Open Culture’s list features courses from England, Australia, Wales, and many state universities around the United States. It’s a very helpful resource for finding many courses in one area of study.

            4. Udemy 

            Udemy’s free courses are similar in concept to Coursera’s but additionally allows users to build custom courses from lessons.


            Working with many top professors and schools, the site mixes the customizable platform of other sites with a heavy emphasis on top-quality content. This is another site, however, that mixes free and paid content.

            5. Lifehack Fast Track Class

            Lifehack believes in skills that multiply your time, energy, and overall quality of life.

            In this rapidly changing world, traditional education skills just don’t cut it anymore. You can’t afford to take years learning a skill you’ll never really practice. Besides offering some paid courses that will help you become a better self, it offers a list of free courses which aim to train some of the Core Life Multipliers including:

            These are cross-functional skills that work across many aspects of life.

            6. Academic Earth

            Another site with courses from many different schools is Academic Earth. Much like the three sites above, Academic Earth brings together top notch courses from many different sources and focuses on offering a wide variety of subjects.

            Academic Earth lists courses by subject and school, so it might be easier to find what you’re looking for.

            7. edX

            Another great option for free online education is edX. Also bringing together courses from many different schools, the site has impressive, quality information for everyone. edX covers a great range of topics from universities such as Harvard, MIT, and Berkeley, meaning a high-quality, free online education is entirely possible here.

            8. Alison

            Unlike the previous sites on this list, Alison is a free education site offering certification in some areas. Alison offers courses mainly in business, technology, and health, but also includes language learning courses.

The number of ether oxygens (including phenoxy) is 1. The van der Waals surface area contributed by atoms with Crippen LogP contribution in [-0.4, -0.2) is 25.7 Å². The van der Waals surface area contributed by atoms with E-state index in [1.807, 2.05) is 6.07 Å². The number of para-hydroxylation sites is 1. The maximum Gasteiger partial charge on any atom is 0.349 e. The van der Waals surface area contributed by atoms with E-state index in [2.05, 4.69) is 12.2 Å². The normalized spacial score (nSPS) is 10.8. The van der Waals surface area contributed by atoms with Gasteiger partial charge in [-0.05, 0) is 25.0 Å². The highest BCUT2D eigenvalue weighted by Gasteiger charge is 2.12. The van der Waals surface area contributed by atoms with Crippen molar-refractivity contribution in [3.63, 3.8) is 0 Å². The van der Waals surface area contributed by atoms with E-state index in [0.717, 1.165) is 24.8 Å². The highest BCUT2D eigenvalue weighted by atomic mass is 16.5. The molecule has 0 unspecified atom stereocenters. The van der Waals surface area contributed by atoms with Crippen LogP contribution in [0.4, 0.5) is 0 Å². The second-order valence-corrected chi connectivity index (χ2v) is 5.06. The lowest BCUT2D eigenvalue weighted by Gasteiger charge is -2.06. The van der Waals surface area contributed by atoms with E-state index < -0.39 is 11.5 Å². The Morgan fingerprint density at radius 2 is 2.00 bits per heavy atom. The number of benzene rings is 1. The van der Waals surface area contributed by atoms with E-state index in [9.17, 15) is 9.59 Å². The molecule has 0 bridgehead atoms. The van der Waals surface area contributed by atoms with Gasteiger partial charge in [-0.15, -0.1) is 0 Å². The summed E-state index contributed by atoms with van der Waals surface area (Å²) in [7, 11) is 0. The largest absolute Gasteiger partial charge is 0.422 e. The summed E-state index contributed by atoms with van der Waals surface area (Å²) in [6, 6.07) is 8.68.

It’s a great option if users need a professional certificate for their learning, as Alison also offers school curriculum courses.

            9. iTunesU Free Courses

            A very convenient place for free online education is iTunesU, because it integrates seamlessly with your iPod or any app-ready Apple mobile device. On an iPad, iPhone, or iPod touch, users download the iTunesU app.


            Desktop users can access iTunesU on the upper right hand corner of the iTunes Store. iTunesU is also convenient because the store is categorized much like iTunes.

            Users can search learning materials in many different ways, including by genre and topic. However, courses are often a mix of free podcasts or videos and paid content.

            iTunesU does include courses on a variety of topics, but it does not integrate with Android, Google or Windows mobile devices.

            10. Stanford Online

            Your hub for all the online offerings from Stanford University, Stanford Online offers self-paced and session-based courses. While Coursera features some courses from Stanford, many classes are only available via other hosts. Some courses require iTunes, but most are completed in your web browser.

            Stanford Online is a great site for high-quality courses, though the topics are somewhat limited compared to sites partnered with more than one school. If you’re looking for free courses, make sure to mark the “free” option on the left-hand side.

            11. Open Yale Courses

            Open Yale Courses echoes Stanford Online, in that it offers only courses from Yale. While the site is similarly limited to topics taught at the school, Open Yale Courses offers a lot of videos of actual campus lectures. The availability of videos makes the site a great option if you’re looking for quality courses but learn better by watching than by reading.

            12. UC Berkeley Class Central

            Much like the other schools on this list, UC Berkeley has a variety of free online education options. The school has slightly fewer courses than the schools above, but it includes some supplementary lectures, webcasts, and RSS Feeds, making it easy to keep up with the topics you choose.

            13. MIT OpenCourseWare

            Similarly, MIT offers a variety of free courses. The school has a comparable number of courses to the schools above, and it includes very in-depth course materials on the subjects available. MIT also offers free RSS feeds, a convenient way to continue learning.

            14. Carnegie Mellon Open Learning Initiative

            Carnegie Mellon’s free online education site is comparable with the other school’s on this list. However, Open Learning Initiative also covers a smaller range of topics, but for the topics that are covered, impressive, in-depth material is available.